Was it a different experience before and after they made their case against the school public?

Once the announcement happened, everything was just super fast-paced. We had made documentaries before — and when I say “we” I mean my husband and I and our team have all worked together on other films — and our last film, we really were able to just take our time. With this film, once they went public, it felt like there was something new happening every day that we wanted to be there to document.

It was really intense once the media hit and of course not all of the media stories that came out were positive. A lot of the local news outlets would use the wrong pronouns. There was one case where they were asking their viewers to vote if this boy should be allowed to use the girls’ bathroom and in general the news media wasn’t necessarily educated on the issue. They are trying to find content for a nightly news program and you’re at the mercy of biases that they might already have in terms of what they decide to broadcast or put on the web.

Were you were able to tune out that national conversation and just make your movie or did that actually influence the film that you wanted to make?

I don’t feel like we were influenced by the media except in the sense that they’re almost like the antagonist in the film because there isn’t really anything else in the film that the Mathises are up against. The media is really what created pressure on their family and the other siblings and it’s something that they had to overcome. My focus on making the film was really just about documenting this family and what they were going through on a daily basis [with a] very fly on the wall approach, which is how we’ve made our past documentaries. I rarely asked questions on camera, especially to Coy and the other kids. That felt more appropriate to me to let the other news media do.

Kathryn and Jeremy Mathis with their children.In general, did this require more sensitivity than usual?

What really helped with that is just having open communication with the Mathis family and taking their lead and talking to them openly and honestly about what they were comfortable with. Everything that we filmed was with their consent and their cooperation and it was important to be respectful and sensitive to that. That’s why we really didn’t approach any of the scenes that we shot in any other way than really just observational and to stay as much out of the way as possible. When we did ask interview questions to the parents, it would be usually at the end of the day or when we were finished so that the verite filming could just play out as it happened. If they asked us not to film something for whatever reason we would totally respect that.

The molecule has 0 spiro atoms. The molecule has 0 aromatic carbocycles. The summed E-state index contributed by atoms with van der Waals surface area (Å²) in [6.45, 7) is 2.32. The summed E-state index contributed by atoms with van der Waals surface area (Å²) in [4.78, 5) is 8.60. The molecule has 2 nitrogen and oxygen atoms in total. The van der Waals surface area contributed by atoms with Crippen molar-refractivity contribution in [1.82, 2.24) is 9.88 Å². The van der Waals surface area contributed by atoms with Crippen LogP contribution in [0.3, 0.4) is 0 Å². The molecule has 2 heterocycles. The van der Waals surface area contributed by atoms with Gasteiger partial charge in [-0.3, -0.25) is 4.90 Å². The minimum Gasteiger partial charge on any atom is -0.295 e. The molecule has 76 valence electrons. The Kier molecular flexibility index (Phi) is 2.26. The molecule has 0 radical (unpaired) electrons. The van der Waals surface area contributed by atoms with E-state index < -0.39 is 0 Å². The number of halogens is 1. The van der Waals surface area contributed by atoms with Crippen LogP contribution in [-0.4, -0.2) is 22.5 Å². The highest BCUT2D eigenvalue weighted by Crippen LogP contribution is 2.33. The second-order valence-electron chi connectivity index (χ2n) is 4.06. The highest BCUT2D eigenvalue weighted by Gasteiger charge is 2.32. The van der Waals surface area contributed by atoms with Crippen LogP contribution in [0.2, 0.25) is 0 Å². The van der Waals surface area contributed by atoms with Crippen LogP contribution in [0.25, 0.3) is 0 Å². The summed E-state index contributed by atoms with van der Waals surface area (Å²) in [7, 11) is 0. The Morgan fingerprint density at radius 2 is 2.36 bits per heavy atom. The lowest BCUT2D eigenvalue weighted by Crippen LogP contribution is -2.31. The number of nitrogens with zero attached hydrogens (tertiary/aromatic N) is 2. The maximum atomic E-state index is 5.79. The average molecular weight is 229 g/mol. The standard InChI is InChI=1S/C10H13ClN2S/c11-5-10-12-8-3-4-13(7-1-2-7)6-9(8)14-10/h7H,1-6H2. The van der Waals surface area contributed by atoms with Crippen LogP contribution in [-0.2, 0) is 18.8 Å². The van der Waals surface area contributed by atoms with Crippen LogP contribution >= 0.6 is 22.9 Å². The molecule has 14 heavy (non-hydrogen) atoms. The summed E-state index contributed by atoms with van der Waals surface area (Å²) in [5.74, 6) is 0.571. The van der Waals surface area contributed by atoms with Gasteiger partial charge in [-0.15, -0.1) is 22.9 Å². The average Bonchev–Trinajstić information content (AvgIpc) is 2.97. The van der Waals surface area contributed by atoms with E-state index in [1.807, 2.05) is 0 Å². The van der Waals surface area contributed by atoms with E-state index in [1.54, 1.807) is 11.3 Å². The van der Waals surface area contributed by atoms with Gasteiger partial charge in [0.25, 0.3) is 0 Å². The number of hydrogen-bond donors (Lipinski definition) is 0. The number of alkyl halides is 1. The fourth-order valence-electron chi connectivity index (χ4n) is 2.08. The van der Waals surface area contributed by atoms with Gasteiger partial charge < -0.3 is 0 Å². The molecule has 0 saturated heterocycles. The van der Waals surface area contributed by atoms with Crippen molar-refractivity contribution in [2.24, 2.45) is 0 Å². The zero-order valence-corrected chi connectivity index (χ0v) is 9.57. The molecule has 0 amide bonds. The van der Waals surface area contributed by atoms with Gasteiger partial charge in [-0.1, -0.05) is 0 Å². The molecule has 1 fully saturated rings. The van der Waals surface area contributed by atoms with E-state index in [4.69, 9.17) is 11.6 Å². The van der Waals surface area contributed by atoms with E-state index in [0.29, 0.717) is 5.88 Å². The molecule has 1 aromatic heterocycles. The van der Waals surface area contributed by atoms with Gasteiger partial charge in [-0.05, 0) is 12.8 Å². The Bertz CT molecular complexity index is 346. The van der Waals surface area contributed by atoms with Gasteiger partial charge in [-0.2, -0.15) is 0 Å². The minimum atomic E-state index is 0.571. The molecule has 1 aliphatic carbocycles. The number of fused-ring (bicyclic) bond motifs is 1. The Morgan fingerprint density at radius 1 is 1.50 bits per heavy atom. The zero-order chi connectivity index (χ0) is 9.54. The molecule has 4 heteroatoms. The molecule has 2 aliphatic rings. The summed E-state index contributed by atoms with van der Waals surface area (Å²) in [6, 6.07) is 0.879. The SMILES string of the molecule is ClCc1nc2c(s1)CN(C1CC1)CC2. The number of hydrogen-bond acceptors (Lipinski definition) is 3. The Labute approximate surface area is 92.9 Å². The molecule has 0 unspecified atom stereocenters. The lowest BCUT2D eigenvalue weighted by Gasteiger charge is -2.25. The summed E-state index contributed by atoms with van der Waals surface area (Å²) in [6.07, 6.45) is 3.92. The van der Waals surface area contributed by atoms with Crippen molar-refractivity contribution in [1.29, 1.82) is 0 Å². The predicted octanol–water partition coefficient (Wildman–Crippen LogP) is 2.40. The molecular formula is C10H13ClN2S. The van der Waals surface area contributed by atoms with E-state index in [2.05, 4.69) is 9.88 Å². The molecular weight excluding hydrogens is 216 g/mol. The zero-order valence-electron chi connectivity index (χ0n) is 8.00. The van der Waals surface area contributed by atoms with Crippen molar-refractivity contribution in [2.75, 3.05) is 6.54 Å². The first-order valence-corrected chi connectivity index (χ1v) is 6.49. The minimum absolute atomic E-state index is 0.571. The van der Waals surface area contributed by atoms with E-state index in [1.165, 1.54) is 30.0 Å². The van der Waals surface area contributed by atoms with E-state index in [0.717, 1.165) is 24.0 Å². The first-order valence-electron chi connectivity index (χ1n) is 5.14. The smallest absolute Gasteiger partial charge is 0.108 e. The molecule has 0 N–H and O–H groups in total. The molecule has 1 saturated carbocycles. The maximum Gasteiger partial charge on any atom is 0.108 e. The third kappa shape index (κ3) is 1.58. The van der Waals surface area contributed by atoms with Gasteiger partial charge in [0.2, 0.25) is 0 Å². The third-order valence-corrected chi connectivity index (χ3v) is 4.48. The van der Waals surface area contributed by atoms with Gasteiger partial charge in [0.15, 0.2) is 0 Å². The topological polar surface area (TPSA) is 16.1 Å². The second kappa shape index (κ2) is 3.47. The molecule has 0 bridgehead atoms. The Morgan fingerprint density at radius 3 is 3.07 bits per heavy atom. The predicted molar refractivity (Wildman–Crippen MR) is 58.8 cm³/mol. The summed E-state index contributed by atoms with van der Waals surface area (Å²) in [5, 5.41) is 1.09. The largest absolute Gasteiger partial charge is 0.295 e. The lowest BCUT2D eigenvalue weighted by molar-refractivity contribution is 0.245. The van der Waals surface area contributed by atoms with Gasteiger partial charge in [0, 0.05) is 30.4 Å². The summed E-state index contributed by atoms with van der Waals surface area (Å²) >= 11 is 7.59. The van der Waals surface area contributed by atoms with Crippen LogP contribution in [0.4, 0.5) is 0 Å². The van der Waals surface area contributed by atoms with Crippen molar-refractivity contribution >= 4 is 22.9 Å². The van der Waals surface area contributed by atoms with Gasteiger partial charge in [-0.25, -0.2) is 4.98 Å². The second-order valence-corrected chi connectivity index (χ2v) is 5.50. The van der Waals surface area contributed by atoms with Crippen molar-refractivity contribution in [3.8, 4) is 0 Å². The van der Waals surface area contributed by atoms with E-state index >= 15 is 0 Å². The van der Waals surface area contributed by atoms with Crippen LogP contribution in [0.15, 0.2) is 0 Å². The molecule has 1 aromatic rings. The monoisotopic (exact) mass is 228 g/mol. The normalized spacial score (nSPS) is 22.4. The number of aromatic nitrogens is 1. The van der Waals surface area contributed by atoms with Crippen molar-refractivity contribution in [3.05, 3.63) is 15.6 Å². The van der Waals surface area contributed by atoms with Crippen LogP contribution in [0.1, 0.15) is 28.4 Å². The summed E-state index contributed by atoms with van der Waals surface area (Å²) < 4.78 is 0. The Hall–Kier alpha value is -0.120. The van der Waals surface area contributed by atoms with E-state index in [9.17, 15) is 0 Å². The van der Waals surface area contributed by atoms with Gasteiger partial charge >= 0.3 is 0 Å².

There’s a scene in a park with the mother of another transgender child, which is really powerful — it’s one of the few times you stray from the Mathises as your focus, but in telling the story of how she allowed her child Dylan to choose a new name, it says so much about what a difficult process it is. Was that something you just happened to capture?

That was a support group that a bunch of the parents had started in southern Colorado who have young kids who are going through gender non-conforming issues. Jeremy and Kathryn invited us along to film at their support group and it was incredible because it was the first time when we realized as filmmakers that this actually isn’t just about Coy. This is about so many other kids and families who are dealing with this issue — kids who are younger than Coy who are going to be affected by the outcome of this decision when they come up in school after her. That was really powerful for us to see these families come together and talk about the lack of support when you’re talking about young kids.

It seemed like there was support if you had a teenager who was transitioning, but when you’re talking about a six-year-old, or five-year-old, there really wasn’t to help parents navigate what do you do if your child is suddenly exhibiting gender non-conforming behavior. So that was a powerful moment for us too, having that realization on set.

Is there a form of outreach you’re planning to have accompanying the rollout of the film?

We really want to plan a community screening tour, especially targeting these states that are suing the US government [regarding] how to handle the bathroom [situation] for transgender students. There are states where lawmakers need to be educated on this issue because you hear it in the news every day and the arguments being made against transgender people using the bathroom that they identify with are ridiculous because it just feels so obviously that a lot of these lawmakers or whoever is making these bathroom policies have never met a transgender person. I’m hopeful that something good that can come out of making this film, and we can help educate people about who exactly it is we’re talking about and what it means to not allow someone like Coy to use the bathroom that she identifies with.

“Growing Up Coy” does not yet have U.S. distribution. It will play at Frameline in San Francisco on June 25th at 11 am at the Castro Theatre.